On 15 February 2021, two Indian fishermen were shot dead by Italian marines sergeants Salvatore Girone and Massimiliano Latorre
The Supreme Court on Tuesday ordered the closure of criminal proceedings against two Italian marines who had shot dead two Indian fishermen off the coast of Kerala in February 2012, bringing an end to an episode that has caused friction in the bilateral ties between India and Italy.
A vacation bench of Justices Indira Banerjee and MR Shah accepted the compensation of Rs 10 crore deposited by the Italian government and announced its verdict, “We are satisfied that the amount of 10 crores over and above ex gratia already submitted can be said to be a reasonable amount of compensation and in interest of heirs.
“We are of the view that this is a fit case to close all proceedings in India, including criminal proceedings, in exercise of powers under Article 142 of the Constitution. FIR 2/2012 quashed and set aside, and all proceedings therefrom are quashed.”
The bench added that as per the international arbitral award accepted by India, the Republic of Italy shall resume further investigation in the case, which is dubbed as the ‘Enrica Lexie’ case after the name of the Italian oil tanker, MV Enrica Lexie.
In its order, the apex court also said that out of the total amount (Rs 10 crore), Rs 4 crore each will be deposited in the name of the heirs of the two deceased fishermen and two crore will be given to owner of the fishing vessel, PTI reported.
India and Italy mutually agreed on the compensation amount on the basis of the award announced by an international tribunal.
What is the Enrica Lexie case?
On 15 February 2021, two Indian fishermen were shot dead by Italian marines sergeants Salvatore Girone and Massimiliano Latorre. The fishermen had been returning from the Lakshadweep islands and were 20 nautical miles off the coast of Kerala when the incident occurred.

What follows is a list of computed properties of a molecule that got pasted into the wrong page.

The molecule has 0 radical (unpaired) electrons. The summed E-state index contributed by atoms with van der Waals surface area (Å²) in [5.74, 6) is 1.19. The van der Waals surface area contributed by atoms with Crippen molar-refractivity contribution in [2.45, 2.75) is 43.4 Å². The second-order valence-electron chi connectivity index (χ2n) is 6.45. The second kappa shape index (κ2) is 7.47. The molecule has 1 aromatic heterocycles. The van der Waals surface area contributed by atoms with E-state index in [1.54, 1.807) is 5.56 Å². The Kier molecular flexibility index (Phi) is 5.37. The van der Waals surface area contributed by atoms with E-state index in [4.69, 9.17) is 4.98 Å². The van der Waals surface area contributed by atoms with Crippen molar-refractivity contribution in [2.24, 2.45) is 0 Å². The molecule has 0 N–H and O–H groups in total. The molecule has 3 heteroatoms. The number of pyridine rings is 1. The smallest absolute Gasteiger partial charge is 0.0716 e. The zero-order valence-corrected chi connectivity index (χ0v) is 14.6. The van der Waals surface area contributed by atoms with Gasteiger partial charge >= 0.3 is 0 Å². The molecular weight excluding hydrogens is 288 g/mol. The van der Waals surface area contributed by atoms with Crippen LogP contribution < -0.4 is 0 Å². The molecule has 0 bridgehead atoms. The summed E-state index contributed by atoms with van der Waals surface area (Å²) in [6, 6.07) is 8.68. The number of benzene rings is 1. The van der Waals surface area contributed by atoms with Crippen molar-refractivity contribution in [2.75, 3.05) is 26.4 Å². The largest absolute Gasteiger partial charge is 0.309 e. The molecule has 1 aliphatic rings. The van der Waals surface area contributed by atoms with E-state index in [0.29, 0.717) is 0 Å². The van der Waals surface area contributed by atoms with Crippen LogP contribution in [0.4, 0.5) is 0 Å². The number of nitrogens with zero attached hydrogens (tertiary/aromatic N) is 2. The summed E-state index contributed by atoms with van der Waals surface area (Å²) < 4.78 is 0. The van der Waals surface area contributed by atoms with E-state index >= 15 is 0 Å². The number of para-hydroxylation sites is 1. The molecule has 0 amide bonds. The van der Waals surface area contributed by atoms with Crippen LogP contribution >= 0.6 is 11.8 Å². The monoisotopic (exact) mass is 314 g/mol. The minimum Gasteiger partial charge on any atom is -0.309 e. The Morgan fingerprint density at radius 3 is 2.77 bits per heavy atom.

Soon after, the Indian Coast Guard intercepted the Italian tanker and detained Girone and Latorre.
The proceedings began with the Kerala Police registering murder charges against them. The case was transferred to the NIA, which registered a case under the Convention for the Suppression of Unlawful Acts Against the Safety of Maritime Navigation (SUA), the law which seeks to combat international terrorism.
Italy raised objections to the SUA charges against the marines and argued that the officers had taken the step because they had perceived the fishermen to pirates and were trying to “protect” the tanker. The marines assessed that the fishing vessel “was on a collision course with the MV Enrica Lexie and that this modus operandi was consistent with a pirate attack”, The Indian Express reported.
“It claimed that the fishing vessel continued to head towards the tanker despite sustained visual and auditory warnings, and the firing of warning shots into the water,” the report added.
Bilateral ties soured after India invoked the SUA law, as Italy stated that trial of the marines under its provisions would “amount to converting the incident as an act of terrorism”, a report by Eurasia Review noted. India then agreed to drop SUA and downgraded the charges against the two marines.